The three people mentioned above all have very high connection counts. All of them are well above the 500+ limit - Barry, as noted in a piece he wrote on the new platform, has 1, 736 connections. I took a look through the top posts on LinkedIn and all of them were either from Influencers or people with 500+ connections.
In the LinkedIn documentation it notes that your posts will be shared with your immediate network, but:
'Interactions such as likes, comments, and shares will distribute your content beyond your immediate network.'
So the idea is that people in your network give it a tick, then more people see it, beyond your connections. This being the case, having an established network is going to play a major role in how much reach your content gets - but how much of a role exactly? The only way to confirm this was to conduct my own test, see what reach my content would get.
Testing the Platform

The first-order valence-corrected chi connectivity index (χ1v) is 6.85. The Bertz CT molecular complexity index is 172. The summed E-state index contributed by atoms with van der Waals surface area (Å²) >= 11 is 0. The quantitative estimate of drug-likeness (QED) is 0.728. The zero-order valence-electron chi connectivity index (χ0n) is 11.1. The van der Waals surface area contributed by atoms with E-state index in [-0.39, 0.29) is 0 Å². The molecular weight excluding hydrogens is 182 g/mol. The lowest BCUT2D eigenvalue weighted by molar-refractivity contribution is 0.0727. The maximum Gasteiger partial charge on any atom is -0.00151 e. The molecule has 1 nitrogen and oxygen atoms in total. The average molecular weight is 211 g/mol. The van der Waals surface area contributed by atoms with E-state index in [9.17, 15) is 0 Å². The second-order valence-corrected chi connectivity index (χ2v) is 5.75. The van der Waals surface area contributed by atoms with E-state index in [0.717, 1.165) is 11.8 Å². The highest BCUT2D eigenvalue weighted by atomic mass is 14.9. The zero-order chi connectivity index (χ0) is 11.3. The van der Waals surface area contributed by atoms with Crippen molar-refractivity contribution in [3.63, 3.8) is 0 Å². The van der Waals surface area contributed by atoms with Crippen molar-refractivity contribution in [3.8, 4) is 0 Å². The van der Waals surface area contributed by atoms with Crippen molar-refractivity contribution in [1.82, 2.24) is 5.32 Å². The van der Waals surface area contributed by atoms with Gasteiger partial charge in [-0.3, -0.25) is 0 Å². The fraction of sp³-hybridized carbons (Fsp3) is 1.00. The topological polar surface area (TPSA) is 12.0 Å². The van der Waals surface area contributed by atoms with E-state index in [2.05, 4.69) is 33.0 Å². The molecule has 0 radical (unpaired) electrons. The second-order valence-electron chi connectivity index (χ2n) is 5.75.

I've now posted three pieces on LinkedIn, with view counts of 466, 403 and 690. Small numbers in comparison to the thousands of views reported by others. My connection count is 197 (I know, I'm working on it), so understandably I'm starting from a much lower platform to begin with, but for the purposes of this experiment, this is perfect, as I'm trying to find out how much influence the distribution algorithm plays in how content is shared. If you can get high readership despite not having a heap of connections, it's possible that the network has a good method for detecting and rewarding good content by delivering it to a wider audience - though my experience has shown that's not the case. But of course, that's assuming I'm writing good content to begin with, the only way to fully confirm my theory would be to post one of the same articles on another platform, like Social Media Today.